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Microsoft's IE 9, Silverlight 4 and the whiff of lock-in

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The essential guide to IT transformation

Radio Reg Basking in the afterglow of the recently released Windows 7, Microsoft has rallied the faithful to share the love at its annual Professional Developers' Conference in Los Angeles, California.

Traditionally, PDC has been about looking ahead and charting the roadmap of the next few years. Previous years saw Windows Vista and then the Azure cloud. Though this PDC was short on big vision, it still gave a pretty good idea about where Microsoft is headed.

There was early code for the next version of Microsoft's Flash challenger, Silverlight. A little digging revealed that this supposedly cross-platform player is now showing signs of being, ahem, "optimized" for Windows, leaving Linux and Mac to fend for themselves. Sure, cross-platform software runs differently on different systems, such as Firefox on Windows and Mac. But adding features specifically to take advantage of one platform over the other? That's different.

Then there was the next version of Internet Explorer, version 9. Microsoft sure talked pretty about greater support for standards and an incrementally better Acid3 score. But Microsoft is already talking about a "balance between standards and the real world."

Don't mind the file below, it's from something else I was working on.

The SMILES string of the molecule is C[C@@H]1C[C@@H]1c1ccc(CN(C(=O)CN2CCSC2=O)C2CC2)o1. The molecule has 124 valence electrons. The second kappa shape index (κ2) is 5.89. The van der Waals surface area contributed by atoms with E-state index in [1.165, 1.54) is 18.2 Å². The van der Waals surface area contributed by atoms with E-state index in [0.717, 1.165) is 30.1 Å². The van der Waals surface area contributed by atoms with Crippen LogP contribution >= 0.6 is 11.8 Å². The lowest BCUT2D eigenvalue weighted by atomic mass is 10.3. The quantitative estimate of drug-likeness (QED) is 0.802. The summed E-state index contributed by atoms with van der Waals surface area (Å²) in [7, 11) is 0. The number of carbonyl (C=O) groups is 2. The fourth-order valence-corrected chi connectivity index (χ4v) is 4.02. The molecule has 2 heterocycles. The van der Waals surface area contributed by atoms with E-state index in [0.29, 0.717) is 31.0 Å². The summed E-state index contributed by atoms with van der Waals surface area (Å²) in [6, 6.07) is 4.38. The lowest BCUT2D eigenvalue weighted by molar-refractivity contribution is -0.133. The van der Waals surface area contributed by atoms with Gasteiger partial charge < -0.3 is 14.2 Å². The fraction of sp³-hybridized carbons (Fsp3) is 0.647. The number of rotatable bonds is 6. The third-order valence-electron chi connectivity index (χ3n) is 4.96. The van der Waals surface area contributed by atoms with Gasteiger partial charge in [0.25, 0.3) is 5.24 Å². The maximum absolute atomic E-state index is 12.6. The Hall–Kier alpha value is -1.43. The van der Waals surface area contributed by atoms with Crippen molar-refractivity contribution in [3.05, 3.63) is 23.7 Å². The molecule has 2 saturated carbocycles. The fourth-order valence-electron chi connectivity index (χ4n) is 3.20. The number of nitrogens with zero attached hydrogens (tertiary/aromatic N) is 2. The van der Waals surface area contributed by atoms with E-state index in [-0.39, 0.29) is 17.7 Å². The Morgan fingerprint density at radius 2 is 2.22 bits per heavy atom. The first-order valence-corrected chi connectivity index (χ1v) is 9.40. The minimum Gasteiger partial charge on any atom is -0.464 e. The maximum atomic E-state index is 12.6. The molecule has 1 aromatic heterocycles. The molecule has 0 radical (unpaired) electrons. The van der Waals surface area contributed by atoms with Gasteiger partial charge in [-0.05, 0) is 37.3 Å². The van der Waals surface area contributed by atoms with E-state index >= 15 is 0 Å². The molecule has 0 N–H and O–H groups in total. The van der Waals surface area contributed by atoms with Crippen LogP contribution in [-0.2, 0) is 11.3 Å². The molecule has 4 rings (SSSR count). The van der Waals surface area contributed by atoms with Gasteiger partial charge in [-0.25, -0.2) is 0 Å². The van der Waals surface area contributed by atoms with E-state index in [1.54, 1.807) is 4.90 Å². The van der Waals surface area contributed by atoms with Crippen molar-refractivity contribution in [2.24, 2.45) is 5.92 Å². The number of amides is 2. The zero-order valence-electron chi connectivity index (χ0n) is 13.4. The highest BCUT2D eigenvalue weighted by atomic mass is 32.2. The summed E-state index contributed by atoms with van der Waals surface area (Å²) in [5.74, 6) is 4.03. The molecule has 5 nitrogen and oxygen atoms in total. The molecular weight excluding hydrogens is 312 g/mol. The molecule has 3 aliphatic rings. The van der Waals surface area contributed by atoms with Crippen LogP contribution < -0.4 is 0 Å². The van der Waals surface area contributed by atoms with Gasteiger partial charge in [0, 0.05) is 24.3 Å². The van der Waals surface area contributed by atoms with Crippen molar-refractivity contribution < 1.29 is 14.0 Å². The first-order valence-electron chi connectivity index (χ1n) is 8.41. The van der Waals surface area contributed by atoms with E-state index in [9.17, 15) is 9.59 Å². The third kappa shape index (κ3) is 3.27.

On the cloud, meanwhile, Microsoft has stripped out all the application, programming, and framework vision it promised at PDC 2008 - stuff we were told would differentiate Azure to deliver a hosted computing and storage service. Ever heard of Amazon? Even the pricing is similar. So much for the "big" PDC vision, and no-wonder PDC attendees felt a little deflated.

Reg software editor Gavin Clarke and All-about-Microsoft blogger Mary-Jo Foley strip back the PDC marketing speak to reveal web and rich-internet application thinking that dates from Microsoft's old days of building client/server software - and look at what Microsoft didn't say was coming.

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The essential guide to IT transformation

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